I'm fairly certain of the answer but just wanted to run it my you.
As you know I'm getting my T ready to crank and am just tying up loose ends. I took apart and thoroughly cleaned the oil sight gauge that goes into the bottom threaded hole with an original type petcock in the upper hole.
Although my sight gauge has small round rubber gaskets at the top and bottom of the glass tube (protected by a brass housing), I'm dabbing some "Right Stuff" RTV sealant on each end of the glass tube to make it really oil tight.
There is a long slot headed machine screw that goes all the way through the glass tube and threads through the bottom and once tightened is locked in place by a square nut which I have also sealed with RTV at the bottom.
I was thinking about applying RTV around the screw head to keep oil from escaping out the top, but then thought that, if I did that, I might be making it too air tight in not allowing a way for the air in the tube to escape so the oil could rise to the level in the crank case. If I do not apply RTV around the screw head at the top, will that be sufficient to allow air out of the tube so that oil can rise to the correct level in the tube?
Shouldn't the crank case be filled until the oil level is about halfway between the two petcocks? Jim Patrick
I must have a taller sight gauge than you have. Years back I drilled a tiny hole in the cap so it would read the oil level correctly. I also replaced the glass with plastic tubing from the hardware store...
You don't need to seal that screw head or the rubber gaskets either. If the rubber gaskets are old and hard, cut some new ones out of rubber or vinyl hose. The trick to it not leaking at the top is to not add too much oil. At four quarts, mine came slightly under the top of the tube and it didn't leak. I think the next oil change I will stop at a little less that four quarts just to be sure.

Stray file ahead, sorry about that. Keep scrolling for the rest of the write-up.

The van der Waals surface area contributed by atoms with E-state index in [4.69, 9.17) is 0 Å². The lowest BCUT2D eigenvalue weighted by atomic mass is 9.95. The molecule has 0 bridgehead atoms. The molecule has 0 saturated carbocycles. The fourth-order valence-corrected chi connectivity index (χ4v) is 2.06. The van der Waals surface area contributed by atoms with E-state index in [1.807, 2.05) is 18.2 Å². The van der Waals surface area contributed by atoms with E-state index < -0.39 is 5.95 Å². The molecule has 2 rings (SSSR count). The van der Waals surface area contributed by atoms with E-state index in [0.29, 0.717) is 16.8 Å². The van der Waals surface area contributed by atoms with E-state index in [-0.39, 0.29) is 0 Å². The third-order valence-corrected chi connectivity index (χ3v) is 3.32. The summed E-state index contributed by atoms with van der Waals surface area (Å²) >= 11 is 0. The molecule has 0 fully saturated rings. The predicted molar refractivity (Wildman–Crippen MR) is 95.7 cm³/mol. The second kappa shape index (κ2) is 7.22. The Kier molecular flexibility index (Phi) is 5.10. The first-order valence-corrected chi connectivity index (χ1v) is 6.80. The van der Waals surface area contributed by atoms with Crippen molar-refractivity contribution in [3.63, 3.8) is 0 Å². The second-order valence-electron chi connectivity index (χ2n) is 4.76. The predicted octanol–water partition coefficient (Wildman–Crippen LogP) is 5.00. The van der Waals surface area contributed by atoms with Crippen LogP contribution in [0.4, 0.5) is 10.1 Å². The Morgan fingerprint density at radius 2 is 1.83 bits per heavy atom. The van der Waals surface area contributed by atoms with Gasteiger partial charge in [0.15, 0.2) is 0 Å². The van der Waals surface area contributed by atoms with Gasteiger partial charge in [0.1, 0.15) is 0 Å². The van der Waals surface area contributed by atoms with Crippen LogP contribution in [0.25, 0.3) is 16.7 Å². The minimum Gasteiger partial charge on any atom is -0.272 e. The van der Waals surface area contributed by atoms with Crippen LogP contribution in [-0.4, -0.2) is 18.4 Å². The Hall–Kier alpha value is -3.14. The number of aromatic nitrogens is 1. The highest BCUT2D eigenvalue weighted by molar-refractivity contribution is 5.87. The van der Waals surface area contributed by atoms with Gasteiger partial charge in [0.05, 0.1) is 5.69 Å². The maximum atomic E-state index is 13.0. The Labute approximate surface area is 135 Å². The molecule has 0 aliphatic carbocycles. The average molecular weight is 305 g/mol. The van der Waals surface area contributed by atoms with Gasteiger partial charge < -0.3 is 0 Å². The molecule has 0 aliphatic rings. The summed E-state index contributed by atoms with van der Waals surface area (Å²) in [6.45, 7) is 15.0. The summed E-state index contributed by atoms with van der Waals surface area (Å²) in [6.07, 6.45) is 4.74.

Also, you must be certain that it has a way to vent the tube. Mine, which is the common one sold by the vendors(30790 at Langs), had no provision (that i could see), to vent the tube. I thought that maybe the screw originally had some sort of washer that allowed venting under the head of the screw and was lost. I tried to make one to no success and finally, simply filed some slots on the top of the tube under the screw head and it works like a top. I think that the oil level is accurate now since it goes down with the engine running and comes back up when i shut it off. I didn't drill a hole in the top because i was afraid it might leak but now i think that would have been the best solution.
I was about to pull it off and put something different back on but now i am very happy with it.
I agree with Roger. I have one and wouldn't wish otherwise. But it IS a GOOD idea to check it before you start AND when the motor is running - to check that it's empty and not blocked or stained.
Jim, I'd take Micheal's advice above a switch the glass tube out with acrylic.
My glass oil sight gauge works best on the shelf in my workshop. I replaced it with the std. dipstick that all T vendors offer---I can get an accurate oil level reading consistantly by just looking under the hood and reading the level on it. YMMV!-----Paul
I'm with Paul but then, I'm not too worried about "originally". I had an eyeball to eyeballs? confrontation with a Black Widow spider a while back under my car, when it was parked for a long period of time.
I drilled a small hole in the top of mine. Work fine that way. Acrylic might be good, but wouldn't it be more incline to fog and stain?
For those readers who use the petcock as the oil stopper:
8mm clear vinyl tube is a push fit onto the petcock (eg VT081 from Bunnings in AU);
8mm elbow and tee fittings available also.